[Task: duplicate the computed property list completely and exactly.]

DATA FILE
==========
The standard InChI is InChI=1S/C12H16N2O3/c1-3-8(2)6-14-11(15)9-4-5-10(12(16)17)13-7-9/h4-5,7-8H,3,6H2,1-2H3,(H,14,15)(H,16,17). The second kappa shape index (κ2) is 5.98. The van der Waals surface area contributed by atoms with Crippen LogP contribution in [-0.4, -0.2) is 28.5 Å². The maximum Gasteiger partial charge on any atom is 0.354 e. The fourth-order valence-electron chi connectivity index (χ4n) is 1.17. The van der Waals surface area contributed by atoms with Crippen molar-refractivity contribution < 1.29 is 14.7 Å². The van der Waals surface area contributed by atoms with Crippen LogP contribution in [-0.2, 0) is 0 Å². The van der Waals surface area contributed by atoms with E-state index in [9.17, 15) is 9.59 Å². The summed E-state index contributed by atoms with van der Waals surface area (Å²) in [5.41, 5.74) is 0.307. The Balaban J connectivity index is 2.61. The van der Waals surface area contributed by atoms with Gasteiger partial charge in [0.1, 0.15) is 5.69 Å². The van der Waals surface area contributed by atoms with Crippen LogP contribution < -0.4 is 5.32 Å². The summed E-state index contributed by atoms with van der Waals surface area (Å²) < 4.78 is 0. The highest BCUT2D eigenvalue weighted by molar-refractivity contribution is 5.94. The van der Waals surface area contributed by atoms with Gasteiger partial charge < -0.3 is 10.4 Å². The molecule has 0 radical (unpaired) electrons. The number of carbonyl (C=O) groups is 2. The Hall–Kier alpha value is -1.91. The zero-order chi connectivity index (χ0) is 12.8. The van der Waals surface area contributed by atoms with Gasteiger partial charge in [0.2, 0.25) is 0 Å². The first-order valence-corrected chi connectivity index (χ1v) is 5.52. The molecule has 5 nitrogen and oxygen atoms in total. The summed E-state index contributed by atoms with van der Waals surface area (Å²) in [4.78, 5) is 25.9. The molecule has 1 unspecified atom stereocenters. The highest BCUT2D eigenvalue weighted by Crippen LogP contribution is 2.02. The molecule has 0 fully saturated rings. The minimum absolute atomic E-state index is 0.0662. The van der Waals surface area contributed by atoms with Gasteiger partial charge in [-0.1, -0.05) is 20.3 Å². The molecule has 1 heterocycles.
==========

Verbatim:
The standard InChI is InChI=1S/C12H16N2O3/c1-3-8(2)6-14-11(15)9-4-5-10(12(16)17)13-7-9/h4-5,7-8H,3,6H2,1-2H3,(H,14,15)(H,16,17). The second kappa shape index (κ2) is 5.98. The van der Waals surface area contributed by atoms with Crippen LogP contribution in [-0.4, -0.2) is 28.5 Å². The maximum Gasteiger partial charge on any atom is 0.354 e. The fourth-order valence-electron chi connectivity index (χ4n) is 1.17. The van der Waals surface area contributed by atoms with Crippen molar-refractivity contribution < 1.29 is 14.7 Å². The van der Waals surface area contributed by atoms with Crippen LogP contribution in [-0.2, 0) is 0 Å². The van der Waals surface area contributed by atoms with E-state index in [9.17, 15) is 9.59 Å². The summed E-state index contributed by atoms with van der Waals surface area (Å²) in [5.41, 5.74) is 0.307. The Balaban J connectivity index is 2.61. The van der Waals surface area contributed by atoms with Gasteiger partial charge in [0.1, 0.15) is 5.69 Å². The van der Waals surface area contributed by atoms with Crippen LogP contribution < -0.4 is 5.32 Å². The summed E-state index contributed by atoms with van der Waals surface area (Å²) < 4.78 is 0. The highest BCUT2D eigenvalue weighted by molar-refractivity contribution is 5.94. The van der Waals surface area contributed by atoms with Gasteiger partial charge < -0.3 is 10.4 Å². The molecule has 0 radical (unpaired) electrons. The number of carbonyl (C=O) groups is 2. The Hall–Kier alpha value is -1.91. The zero-order chi connectivity index (χ0) is 12.8. The van der Waals surface area contributed by atoms with Gasteiger partial charge in [0.2, 0.25) is 0 Å². The first-order valence-corrected chi connectivity index (χ1v) is 5.52. The molecule has 5 nitrogen and oxygen atoms in total. The summed E-state index contributed by atoms with van der Waals surface area (Å²) in [4.78, 5) is 25.9. The molecule has 1 unspecified atom stereocenters. The highest BCUT2D eigenvalue weighted by Crippen LogP contribution is 2.02. The molecule has 0 fully saturated rings. The minimum absolute atomic E-state index is 0.0662. The van der Waals surface area contributed by atoms with Gasteiger partial charge in [-0.1, -0.05) is 20.3 Å². The molecule has 1 heterocycles.